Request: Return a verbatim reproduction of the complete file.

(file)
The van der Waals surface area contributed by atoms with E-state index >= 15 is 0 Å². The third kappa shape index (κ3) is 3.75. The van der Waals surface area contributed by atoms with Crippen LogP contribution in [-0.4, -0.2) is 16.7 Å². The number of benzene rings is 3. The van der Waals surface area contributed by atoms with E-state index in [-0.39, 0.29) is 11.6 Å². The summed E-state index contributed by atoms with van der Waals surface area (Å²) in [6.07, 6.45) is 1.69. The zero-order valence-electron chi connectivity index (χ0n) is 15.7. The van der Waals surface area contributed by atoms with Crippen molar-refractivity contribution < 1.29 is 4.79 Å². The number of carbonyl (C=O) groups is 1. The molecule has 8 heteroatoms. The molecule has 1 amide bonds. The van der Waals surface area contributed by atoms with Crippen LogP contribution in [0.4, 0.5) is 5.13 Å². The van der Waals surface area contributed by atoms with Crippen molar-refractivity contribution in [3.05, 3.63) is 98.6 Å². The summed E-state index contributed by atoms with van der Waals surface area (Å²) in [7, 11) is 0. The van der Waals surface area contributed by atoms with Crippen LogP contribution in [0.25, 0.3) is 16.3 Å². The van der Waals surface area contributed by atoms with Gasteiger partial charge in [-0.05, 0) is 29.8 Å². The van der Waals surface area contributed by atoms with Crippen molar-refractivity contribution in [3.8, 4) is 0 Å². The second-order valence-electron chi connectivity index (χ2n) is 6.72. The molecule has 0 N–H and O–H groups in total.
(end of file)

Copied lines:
The van der Waals surface area contributed by atoms with E-state index >= 15 is 0 Å². The third kappa shape index (κ3) is 3.75. The van der Waals surface area contributed by atoms with Crippen LogP contribution in [-0.4, -0.2) is 16.7 Å². The number of benzene rings is 3. The van der Waals surface area contributed by atoms with E-state index in [-0.39, 0.29) is 11.6 Å². The summed E-state index contributed by atoms with van der Waals surface area (Å²) in [6.07, 6.45) is 1.69. The zero-order valence-electron chi connectivity index (χ0n) is 15.7. The van der Waals surface area contributed by atoms with Crippen molar-refractivity contribution < 1.29 is 4.79 Å². The number of carbonyl (C=O) groups is 1. The molecule has 8 heteroatoms. The molecule has 1 amide bonds. The van der Waals surface area contributed by atoms with Crippen LogP contribution in [0.4, 0.5) is 5.13 Å². The van der Waals surface area contributed by atoms with Crippen molar-refractivity contribution in [3.05, 3.63) is 98.6 Å². The summed E-state index contributed by atoms with van der Waals surface area (Å²) in [7, 11) is 0. The van der Waals surface area contributed by atoms with Crippen LogP contribution in [0.25, 0.3) is 16.3 Å². The van der Waals surface area contributed by atoms with Gasteiger partial charge in [-0.05, 0) is 29.8 Å². The van der Waals surface area contributed by atoms with Crippen molar-refractivity contribution in [3.8, 4) is 0 Å². The second-order valence-electron chi connectivity index (χ2n) is 6.72. The molecule has 0 N–H and O–H groups in total.